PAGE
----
Duo making a mark in the ag industry

14 Aug, 2017 07:15 AM
 Lachlan Hunter and Kristy Walters are two young guns helping WA-based Harmony Agriculture and Food Company grow into a major player in the Australian livestock game.
Lachlan Hunter and Kristy Walters are two young guns helping WA-based Harmony Agriculture and Food Company grow into a major player in the Australian livestock game.

TWO young guns from the Wheatbelt have been handpicked by one of WA’s most experienced leaders in the export industry to join the team at Harmony Agriculture and Food Company (HAAFCO), as it sets out to make it mark on the livestock industry.

HAAFCO director and executive general manager Australia Steve Meerwald – who has more than 30 years experience in the export game – has this year recruited Brookton’s Kristy Walters and Bruce Rock’s Lachlan Hunter, in the hope that the young high achievers will contribute to the growth of the business.

Since its establishment in early 2016, the Chinese-backed company has grown exponentially, investing in several grazing properties and feedlots across WA and Victoria to create a livestock supply chain into world markets.

At just 22-years-old, Kristy has gone to the HAAFCO team straight from Murdoch University after completing her degree in Animal Science.

Despite having grown up on a mixed cropping and sheep farm in Brookton, it wasn’t until Kristy completed her high school education at Perth College and took a gap year in 2013, that she realised her future was in agriculture.

“After high school I did a gap year and went up north mustering,” she said.

“It was amazing, I loved all of the cattle, the lifestyle, the people and I realised that was where I wanted to go.

“I just love cattle, so that’s what I want to work with for the rest of my life.”

Kristy joined the team in January as HAAFCO’s operations and compliance analyst.

She said the role gave her the opportunity to fulfil her passion of working hands-on with the company’s 15,000 head of livestock, spread between its feedlot in Kalannie and its grazing properties at Esperance and Dundonnell, in western Victoria.

“The role is quite varied, it involves working the yards, making sure everything is on track there and then also being in the office,” Kristy said.

“One week I’ll be writing a new manual, or I’ll be on-hand on the property, or I’ll be going to the airport to help label some product going overseas and then I’ll be coming back to the office to catch up.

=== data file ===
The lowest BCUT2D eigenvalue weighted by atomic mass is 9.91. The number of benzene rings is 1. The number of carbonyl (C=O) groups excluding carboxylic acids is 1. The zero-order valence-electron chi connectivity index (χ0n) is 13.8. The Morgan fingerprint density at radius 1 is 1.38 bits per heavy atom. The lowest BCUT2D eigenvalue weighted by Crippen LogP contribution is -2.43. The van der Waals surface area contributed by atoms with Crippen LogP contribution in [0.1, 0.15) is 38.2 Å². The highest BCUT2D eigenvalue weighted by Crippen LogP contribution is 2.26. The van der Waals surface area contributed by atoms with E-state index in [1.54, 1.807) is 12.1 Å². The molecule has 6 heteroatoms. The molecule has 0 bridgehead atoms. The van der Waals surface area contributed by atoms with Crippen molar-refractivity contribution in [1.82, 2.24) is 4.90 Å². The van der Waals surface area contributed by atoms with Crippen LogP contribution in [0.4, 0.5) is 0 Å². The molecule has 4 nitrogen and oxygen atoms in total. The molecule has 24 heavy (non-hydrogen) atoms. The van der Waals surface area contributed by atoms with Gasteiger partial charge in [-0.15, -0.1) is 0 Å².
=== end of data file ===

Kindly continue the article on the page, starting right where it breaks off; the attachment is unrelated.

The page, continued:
“It’s great, it’s a good mix of office time and time on the property and I like being able to be out, actually working teams and building relationships everywhere.”

Lachlan joined the HAAFCO team in May, and is using his agricultural background and experience in State politics to bolster the company’s external affairs.

From a mixed cropping and sheep farm at Bruce Rock, Lachlan graduated from Cunderdin Agricultural College in 2012.

While completing Year 12, he was awarded a cadetship and went on to spend 12 months working for InterGrain as a plant breeding technician.

This coincided with the commencement of his studies at The University of Western Australia (UWA), where he went on to complete a Bachelor of Agricultural Science and Politics, graduating last year.

Throughout his studies, he also worked full time for the National Party’s then Minister for Regional Development, Terry Redman.

“I worked for an Upper House member of parliament as their research officer and then had the opportunity to go into the ministerial office which was fantastic, I saw a lot of the State so that was good fun,” Lachlan said.

“That finished up in March when we lost the election, it was sad because you saw the work that you’d been doing for the last three or four years come to a complete halt but it was a good experience.”

After a month off, the 22-year-old was recruited by Mr Meerwald and is now an integral part of the team at HAAFCO’s Cottesloe office.

Lachlan said although working in the private sector was a big change from his role in politics, he was excited about his new position.

“It’s different each week, but basically I’m working on issues at the organisation that are going through social media, bringing up our brand, building relationships with industry groups and government,” he said.

“Coming from a family farm you can actually really appreciate what Harmony’s principles are trying to achieve, they’re actually making the ag space better but as well supporting regional communities so I think that’s why my role ties in well from my background of where I’ve come from.

“My role is about ensuring that people know about what we do, and why we do what we do.”

The scope of opportunity available at HAAFCO was one of the main attractions for both Kristy and Lachlan, who envisage a long future with the company.

Despite only being in their mid-20s, these young guns are working in roles that cover the entire organisation, an opportunity they said few their age would imagine.

“It’s very fast paced but I probably wouldn’t have it any other way, it’s a great company that is growing very quickly,” Kristy said.

“Being fresh out of uni, some of the things that I have access to let alone that I am actually doing is probably any graduates dream, I’m very lucky they found me.

“The most enjoyable thing is that we’re forever evolving and there’s always something exciting happening, especially with the executive team that we have and the relationship with the Chinese investors is that nothing seems impossible,” Lachlan said.

“I will certainly be a part of that journey for however long it needs to take, the company is forever growing so it’s an exciting one to be a part of,” he said.

Stephanie Sinclair

Stephanie Sinclair

Stephanie Sinclair is a journalist at Farm Weekly.


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